Supply chain disruptions and their impact on quality and operations

COVID-19’s impact on global supply chains as well as tectonic geopolitical shifts have resulted in considerable disruption, particularly to the contract development and manufacturing organization (CDMO) industry. Looking back, what is troubling about the supply chain challenges CDMOs faced during the past three years is that they were very similar to the issues plaguing many pharma manufacturers prior to the pandemic.

From the outside looking in, one might conclude: “the industry should have seen it coming.” However unfair the comment, it does serve to illuminate a critical point: Without fundamental supply chain transparency and communication, pharmaceutical manufacturers will never achieve the agility they need to deal with disruptions or emergencies of COVID-19 proportions.

An issue with global implications

In the past two decades, the worldwide value of pharmaceutical goods traded has grown six-fold, from $113 billion in 2000 to $629 billion in 2019.1 According to McKinsey Global Institute, more companies are outsourcing production to contract manufacturers, adding new modalities (such as advanced therapeutic medicinal products), while exploring novel ways to reach patients. For some finished drug products, the resulting supply chain can circumnavigate the globe.

Pharma companies were slightly more insulated from supply-chain shocks than other industries during pandemic explains McKinsey because they held higher inventory levels to begin with. However, that strategy is likely to constrain profitability and won’t be as effective at protecting pharma from future geopolitical shocks.

Global and local, pharma’s inflexible supply chain

Although the pharma supply chain is more globe-spanning than those of other industries, companies often source critical materials from a single region, putting them at risk of shortages during natural disasters and local conflicts. Around 40% of pharma trade occurs within a particular region, while the average is 50% for other industries. For example, 86% of the streptomycin sold in North America and 96% of the chloramphenicol sold in the European Union (EU) come from China.1

Pharma executives responding to a McKinsey survey indicated supply-chain risk was a significant reason for their company’s vulnerability to disruption. With nearly 50% of respondents citing “sole sourcing” as a critical vulnerability, and 25% pointing to a lack of visibility into supplier risks.1 Although supply-chain risks are unavoidable, the disruptive effects can be minimized through greater visibility, rigorous risk management, and implementing information technologies to help “see what’s coming” with data analytics and collaboration. But first, building supply-chain resilience begins with understanding the nature of the risks the supply chain faces.2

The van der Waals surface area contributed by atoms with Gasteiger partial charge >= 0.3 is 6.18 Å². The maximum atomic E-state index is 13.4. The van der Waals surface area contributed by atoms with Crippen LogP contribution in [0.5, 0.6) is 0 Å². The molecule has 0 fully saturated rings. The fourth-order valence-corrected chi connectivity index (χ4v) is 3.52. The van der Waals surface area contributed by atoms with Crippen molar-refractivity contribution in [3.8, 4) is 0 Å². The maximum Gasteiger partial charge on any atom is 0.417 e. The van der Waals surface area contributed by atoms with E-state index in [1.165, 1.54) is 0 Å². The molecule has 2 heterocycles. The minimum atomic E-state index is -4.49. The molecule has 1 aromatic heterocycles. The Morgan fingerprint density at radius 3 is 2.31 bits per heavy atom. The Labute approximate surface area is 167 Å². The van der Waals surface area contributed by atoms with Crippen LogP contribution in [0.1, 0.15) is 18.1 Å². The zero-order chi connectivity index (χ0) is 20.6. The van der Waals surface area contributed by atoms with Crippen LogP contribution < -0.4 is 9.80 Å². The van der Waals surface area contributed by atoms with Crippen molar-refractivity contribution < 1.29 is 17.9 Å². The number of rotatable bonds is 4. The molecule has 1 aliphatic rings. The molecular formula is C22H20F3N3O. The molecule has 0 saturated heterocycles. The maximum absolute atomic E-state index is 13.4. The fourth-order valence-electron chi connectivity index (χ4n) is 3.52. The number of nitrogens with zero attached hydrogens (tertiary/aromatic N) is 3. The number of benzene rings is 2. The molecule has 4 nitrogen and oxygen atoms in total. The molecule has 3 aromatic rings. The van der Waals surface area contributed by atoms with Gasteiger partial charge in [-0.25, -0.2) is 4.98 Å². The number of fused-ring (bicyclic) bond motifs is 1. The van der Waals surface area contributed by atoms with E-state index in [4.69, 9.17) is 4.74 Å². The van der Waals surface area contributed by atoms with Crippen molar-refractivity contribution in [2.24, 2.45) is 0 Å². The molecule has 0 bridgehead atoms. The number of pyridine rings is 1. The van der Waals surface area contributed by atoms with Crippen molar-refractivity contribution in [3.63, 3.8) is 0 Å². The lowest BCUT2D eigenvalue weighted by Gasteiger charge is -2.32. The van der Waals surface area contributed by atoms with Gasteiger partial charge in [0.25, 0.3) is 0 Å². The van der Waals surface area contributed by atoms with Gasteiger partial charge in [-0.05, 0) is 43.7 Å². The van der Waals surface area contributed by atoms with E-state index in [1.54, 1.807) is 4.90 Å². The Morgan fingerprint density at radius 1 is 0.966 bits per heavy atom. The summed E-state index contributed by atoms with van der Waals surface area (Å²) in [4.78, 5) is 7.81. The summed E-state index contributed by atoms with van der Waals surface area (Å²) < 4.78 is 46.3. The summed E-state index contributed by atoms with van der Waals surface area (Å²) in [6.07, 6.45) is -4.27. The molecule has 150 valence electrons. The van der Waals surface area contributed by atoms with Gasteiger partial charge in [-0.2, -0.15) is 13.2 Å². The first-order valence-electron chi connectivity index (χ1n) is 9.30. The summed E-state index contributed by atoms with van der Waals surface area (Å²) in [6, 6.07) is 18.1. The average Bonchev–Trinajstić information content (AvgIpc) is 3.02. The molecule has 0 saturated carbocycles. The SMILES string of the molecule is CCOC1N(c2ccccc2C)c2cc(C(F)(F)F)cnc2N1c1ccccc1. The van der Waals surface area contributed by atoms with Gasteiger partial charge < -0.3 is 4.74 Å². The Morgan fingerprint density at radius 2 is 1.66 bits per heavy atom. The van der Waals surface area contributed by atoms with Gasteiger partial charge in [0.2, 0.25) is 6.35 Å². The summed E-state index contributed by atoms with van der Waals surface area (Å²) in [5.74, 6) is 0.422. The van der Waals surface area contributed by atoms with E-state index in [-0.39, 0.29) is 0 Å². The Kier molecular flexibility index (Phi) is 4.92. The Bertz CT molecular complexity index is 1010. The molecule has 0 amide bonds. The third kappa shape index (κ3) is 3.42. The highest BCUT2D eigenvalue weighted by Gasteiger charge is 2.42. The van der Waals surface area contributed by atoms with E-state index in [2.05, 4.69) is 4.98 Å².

Toward a more resilient flexible global pharma supply chain

Across the life sciences space the uptake of advanced data and analytical technologies leveraging the cloud are beginning to deliver the solutions the industry needs to meet the future. For Bora, having information about the status of suppliers and supplies, as well as real-time information about regional current events helps the company’s operational managers anticipate, plan and react appropriately to disruptions and current events.

For much of the CDMO space supply chain strategy supports growth strategy. Supply chain strategy is also tightly linked to the CDMO business strategy which is, essentially, to be the reliable, transparent supply chain partner pharma needs to deliver innovation and better outcomes to patients.

High-performance supply chain partners needed

Pharma’s CDMO leadership understands (perhaps more clearly than ever before) that their ability to supply their customers hinges on the reliability of supply chain partners to deliver quality materials on-time, in-full, and defect-free. In light of ongoing geopolitical strife the world still goes round and people need their medicines. Global pharma shoulders immense responsibility for much of the world’s health care, which should provide even more incentive to engage manufacturing partners with highly integrated and transparent supply chain operations.

For pharma companies and their contract manufacturers, more effective high-performing supply chain operations and product quality are being built on these key principles:

  • Balanced portfolio of primary and auxiliary material suppliers
  • Robust inventory, storage and logistical controls
  • Redundant, prequalified list of key process equipment suppliers
  • Shared data and open access digital operating platforms with trading partners
  • Real-time data acquisition and analytics
  • Clear crisis/disaster management response
  • Track-record of continuous supply chain operations improvement

Leading pharma companies including Bora are succeeding in shifting their supply chains to drive growth and manage costs. It is increasingly important that the industry elevate supply chain operations to a higher level of performance with trading partners. Looking back pharma has learned and re-learned some very hard lessons over the last three years. Looking ahead, it is time to take those learnings and create the transparent, collaborative pharmaceutical supply chain that the industry, regulators and society needs.




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